Living Free

For years now, we have known that my son’s middle school years would be a time to dophoto-33 something different. My husband with his PhD in Education and my experience as a school social worker and counselor, led us both to feel the pressure cooker of intense peer dynamics is a social experiment resulting in limited educational preparation that we could better address as a family.  That said, given our backgrounds, we also honor anyone who chooses middle school, as we know depending on the child and family it can be the right fit.

We wanted to step outside of ‘the box’ and do what we always do as a family and individually, connect and reconnect to our essential nature.  This, we decided is the foundation for life that we want our children to be rooted in.  We are not rejecting school (my husband is an educator and we know most teachers have beautiful intentions and do much good), we are exploring what it means to live freely and be alive in all ways, ways that we cannot experience in the same space five days a week.

For many years, I have been sharing with individuals and families, strategies for living simply, free from dogma and limitations, tuned into heart/intuition and spiritual connection.  This led to conscious parenting, gentle discipline, homeschooling/life learning, limited media, lots of nature outings, etc. And yet, like everyone else in modern society, I kept finding myself overwhelmed with busyness. What would start out as a few fun activities for the kids would become obligations and over scheduling in a nanosecond, limiting connecting activities like family dinner times and increasing overall stress which would increase parenting and relationship challenges.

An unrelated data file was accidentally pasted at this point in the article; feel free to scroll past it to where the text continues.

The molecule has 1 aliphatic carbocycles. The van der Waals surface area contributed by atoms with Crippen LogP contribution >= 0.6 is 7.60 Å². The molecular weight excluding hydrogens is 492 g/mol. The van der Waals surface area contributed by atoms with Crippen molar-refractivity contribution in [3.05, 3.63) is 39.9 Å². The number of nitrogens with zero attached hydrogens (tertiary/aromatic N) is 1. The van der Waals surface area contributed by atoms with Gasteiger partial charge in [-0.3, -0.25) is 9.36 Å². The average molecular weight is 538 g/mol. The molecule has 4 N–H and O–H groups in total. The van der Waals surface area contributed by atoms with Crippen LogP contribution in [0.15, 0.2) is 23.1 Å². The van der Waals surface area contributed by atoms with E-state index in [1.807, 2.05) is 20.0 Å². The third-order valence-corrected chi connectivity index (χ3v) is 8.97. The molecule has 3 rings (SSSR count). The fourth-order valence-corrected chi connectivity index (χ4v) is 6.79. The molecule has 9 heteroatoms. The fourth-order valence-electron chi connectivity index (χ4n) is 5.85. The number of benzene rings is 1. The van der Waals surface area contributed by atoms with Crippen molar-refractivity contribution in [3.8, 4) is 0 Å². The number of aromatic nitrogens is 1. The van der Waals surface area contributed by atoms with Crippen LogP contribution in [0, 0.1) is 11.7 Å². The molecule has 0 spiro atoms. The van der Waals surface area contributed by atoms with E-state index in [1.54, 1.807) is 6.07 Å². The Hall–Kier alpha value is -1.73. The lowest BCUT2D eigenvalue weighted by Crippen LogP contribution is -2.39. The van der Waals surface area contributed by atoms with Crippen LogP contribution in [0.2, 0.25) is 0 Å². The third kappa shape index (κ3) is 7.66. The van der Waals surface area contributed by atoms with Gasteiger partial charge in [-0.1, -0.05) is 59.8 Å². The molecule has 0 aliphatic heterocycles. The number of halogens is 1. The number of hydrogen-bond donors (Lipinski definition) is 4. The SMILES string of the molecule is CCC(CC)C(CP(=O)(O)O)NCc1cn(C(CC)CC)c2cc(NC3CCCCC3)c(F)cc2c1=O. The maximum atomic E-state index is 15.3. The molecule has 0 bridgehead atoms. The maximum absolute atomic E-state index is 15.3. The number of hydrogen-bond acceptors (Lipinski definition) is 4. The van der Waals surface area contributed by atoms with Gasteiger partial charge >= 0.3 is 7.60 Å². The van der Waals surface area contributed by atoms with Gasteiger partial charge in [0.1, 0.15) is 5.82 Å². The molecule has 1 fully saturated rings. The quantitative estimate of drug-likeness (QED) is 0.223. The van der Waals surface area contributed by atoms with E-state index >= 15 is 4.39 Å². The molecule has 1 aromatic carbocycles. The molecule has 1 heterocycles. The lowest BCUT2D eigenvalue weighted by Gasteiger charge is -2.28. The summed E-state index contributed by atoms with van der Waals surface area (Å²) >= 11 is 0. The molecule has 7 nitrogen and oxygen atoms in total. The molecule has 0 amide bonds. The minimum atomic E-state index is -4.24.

So after years of homeschooling classes and activities galore, we are doing something radical in today’s parenting landscape.

We have stopped all activities.

(With the exception of Lucas’ soccer, a commitment to his team we felt we needed to honor)

At first, it seems we are just saying NO to the overwhelm, the craziness, the limitations…

but as we hung out together on our five week Northwest road trip, we began to see more clearly what we are saying YES to.

For thousands of years, this time in a young man’s life was a time to deepen his sense of self, his responsibility, courage, strength, to find his place in his community, and to lay a foundation for his life.  YES to this.

So we are opening to our intuition/spiritual connection to step into a rites of passage inspired two years.  We’ll be connecting to the earth and learning about its intricacies by visiting national parks and sustainable farms and projects, connecting to indigenous wisdom through stories, classes and visits to reservations, and connecting to life in all forms by interviewing mentors in all fields that spark interest.  And in the midst, we’ll read good books, write, and practice our arithmetic like good citizens ;)

This week, after I had been away for six days leading a Women’s retreat in Portland, we all enjoyed a happy ‘absence makes the heart so much fonder’ reunion lounging around snuggling.  Sabi, especially, gave me so many heart melting kisses and relaxed in my arms throwing his head back, saying ‘ahhh this feels so good.’ I love the freedom of a four year old!